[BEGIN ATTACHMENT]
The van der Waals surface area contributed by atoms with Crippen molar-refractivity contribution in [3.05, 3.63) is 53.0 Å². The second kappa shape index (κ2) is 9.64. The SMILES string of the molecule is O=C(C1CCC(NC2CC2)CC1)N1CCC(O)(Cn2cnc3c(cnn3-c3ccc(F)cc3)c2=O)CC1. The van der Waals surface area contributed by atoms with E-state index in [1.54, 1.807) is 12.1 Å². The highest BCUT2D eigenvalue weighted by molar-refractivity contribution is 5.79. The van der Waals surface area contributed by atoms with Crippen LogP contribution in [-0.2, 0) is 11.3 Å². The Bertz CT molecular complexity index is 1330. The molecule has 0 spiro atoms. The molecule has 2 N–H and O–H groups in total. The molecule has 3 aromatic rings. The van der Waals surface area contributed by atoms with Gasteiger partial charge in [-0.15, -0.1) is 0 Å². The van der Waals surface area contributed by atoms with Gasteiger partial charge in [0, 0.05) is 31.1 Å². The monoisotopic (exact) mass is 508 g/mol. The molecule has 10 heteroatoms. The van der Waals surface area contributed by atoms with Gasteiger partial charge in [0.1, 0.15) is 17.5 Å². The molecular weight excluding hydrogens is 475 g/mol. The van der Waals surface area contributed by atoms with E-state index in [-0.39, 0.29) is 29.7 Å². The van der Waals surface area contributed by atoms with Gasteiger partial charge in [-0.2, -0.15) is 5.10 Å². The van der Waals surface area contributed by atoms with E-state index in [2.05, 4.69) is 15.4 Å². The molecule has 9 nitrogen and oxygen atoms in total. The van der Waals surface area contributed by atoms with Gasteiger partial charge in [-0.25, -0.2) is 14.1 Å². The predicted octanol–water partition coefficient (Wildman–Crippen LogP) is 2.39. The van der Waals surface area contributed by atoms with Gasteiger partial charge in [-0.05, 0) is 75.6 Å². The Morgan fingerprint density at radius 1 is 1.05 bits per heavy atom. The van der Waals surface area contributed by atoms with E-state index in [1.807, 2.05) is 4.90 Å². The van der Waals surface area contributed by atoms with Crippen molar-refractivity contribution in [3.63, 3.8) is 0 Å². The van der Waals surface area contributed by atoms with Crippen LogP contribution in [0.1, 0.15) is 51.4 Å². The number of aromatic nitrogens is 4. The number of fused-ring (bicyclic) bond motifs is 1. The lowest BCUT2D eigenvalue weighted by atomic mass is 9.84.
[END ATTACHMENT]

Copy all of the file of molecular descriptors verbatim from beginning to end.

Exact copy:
The van der Waals surface area contributed by atoms with Crippen molar-refractivity contribution in [3.05, 3.63) is 53.0 Å². The second kappa shape index (κ2) is 9.64. The SMILES string of the molecule is O=C(C1CCC(NC2CC2)CC1)N1CCC(O)(Cn2cnc3c(cnn3-c3ccc(F)cc3)c2=O)CC1. The van der Waals surface area contributed by atoms with E-state index in [1.54, 1.807) is 12.1 Å². The highest BCUT2D eigenvalue weighted by molar-refractivity contribution is 5.79. The van der Waals surface area contributed by atoms with Crippen LogP contribution in [-0.2, 0) is 11.3 Å². The Bertz CT molecular complexity index is 1330. The molecule has 0 spiro atoms. The molecule has 2 N–H and O–H groups in total. The molecule has 3 aromatic rings. The van der Waals surface area contributed by atoms with Gasteiger partial charge in [-0.15, -0.1) is 0 Å². The van der Waals surface area contributed by atoms with Gasteiger partial charge in [0, 0.05) is 31.1 Å². The monoisotopic (exact) mass is 508 g/mol. The molecule has 10 heteroatoms. The van der Waals surface area contributed by atoms with Gasteiger partial charge in [0.1, 0.15) is 17.5 Å². The molecular weight excluding hydrogens is 475 g/mol. The van der Waals surface area contributed by atoms with E-state index in [-0.39, 0.29) is 29.7 Å². The van der Waals surface area contributed by atoms with Gasteiger partial charge in [-0.2, -0.15) is 5.10 Å². The van der Waals surface area contributed by atoms with E-state index in [2.05, 4.69) is 15.4 Å². The molecule has 9 nitrogen and oxygen atoms in total. The van der Waals surface area contributed by atoms with Gasteiger partial charge in [-0.25, -0.2) is 14.1 Å². The predicted octanol–water partition coefficient (Wildman–Crippen LogP) is 2.39. The van der Waals surface area contributed by atoms with Gasteiger partial charge in [-0.05, 0) is 75.6 Å². The Morgan fingerprint density at radius 1 is 1.05 bits per heavy atom. The van der Waals surface area contributed by atoms with E-state index in [1.807, 2.05) is 4.90 Å². The van der Waals surface area contributed by atoms with Crippen molar-refractivity contribution in [3.63, 3.8) is 0 Å². The van der Waals surface area contributed by atoms with Crippen LogP contribution in [0.1, 0.15) is 51.4 Å². The number of aromatic nitrogens is 4. The number of fused-ring (bicyclic) bond motifs is 1. The lowest BCUT2D eigenvalue weighted by atomic mass is 9.84.